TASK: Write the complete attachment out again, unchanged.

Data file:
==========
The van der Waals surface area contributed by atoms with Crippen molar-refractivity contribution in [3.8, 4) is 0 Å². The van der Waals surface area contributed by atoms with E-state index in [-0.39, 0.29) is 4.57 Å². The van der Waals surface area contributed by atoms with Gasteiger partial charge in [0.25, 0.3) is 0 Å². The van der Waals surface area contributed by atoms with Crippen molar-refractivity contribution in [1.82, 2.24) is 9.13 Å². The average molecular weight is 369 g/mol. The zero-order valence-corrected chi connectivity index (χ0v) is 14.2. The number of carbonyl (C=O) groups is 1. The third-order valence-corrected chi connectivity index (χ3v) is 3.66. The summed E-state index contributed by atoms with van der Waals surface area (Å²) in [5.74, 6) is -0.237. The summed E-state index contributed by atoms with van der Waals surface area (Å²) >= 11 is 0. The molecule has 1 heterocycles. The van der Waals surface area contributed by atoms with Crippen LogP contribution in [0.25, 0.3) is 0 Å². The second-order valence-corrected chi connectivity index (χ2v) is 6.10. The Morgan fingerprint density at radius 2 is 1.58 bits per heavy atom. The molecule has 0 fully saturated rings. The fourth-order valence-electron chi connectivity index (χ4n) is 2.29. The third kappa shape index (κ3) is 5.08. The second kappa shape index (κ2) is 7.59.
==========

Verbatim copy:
The van der Waals surface area contributed by atoms with Crippen molar-refractivity contribution in [3.8, 4) is 0 Å². The van der Waals surface area contributed by atoms with E-state index in [-0.39, 0.29) is 4.57 Å². The van der Waals surface area contributed by atoms with Gasteiger partial charge in [0.25, 0.3) is 0 Å². The van der Waals surface area contributed by atoms with Crippen molar-refractivity contribution in [1.82, 2.24) is 9.13 Å². The average molecular weight is 369 g/mol. The zero-order valence-corrected chi connectivity index (χ0v) is 14.2. The number of carbonyl (C=O) groups is 1. The third-order valence-corrected chi connectivity index (χ3v) is 3.66. The summed E-state index contributed by atoms with van der Waals surface area (Å²) in [5.74, 6) is -0.237. The summed E-state index contributed by atoms with van der Waals surface area (Å²) >= 11 is 0. The molecule has 1 heterocycles. The van der Waals surface area contributed by atoms with Crippen LogP contribution in [0.25, 0.3) is 0 Å². The second-order valence-corrected chi connectivity index (χ2v) is 6.10. The Morgan fingerprint density at radius 2 is 1.58 bits per heavy atom. The molecule has 0 fully saturated rings. The fourth-order valence-electron chi connectivity index (χ4n) is 2.29. The third kappa shape index (κ3) is 5.08. The second kappa shape index (κ2) is 7.59.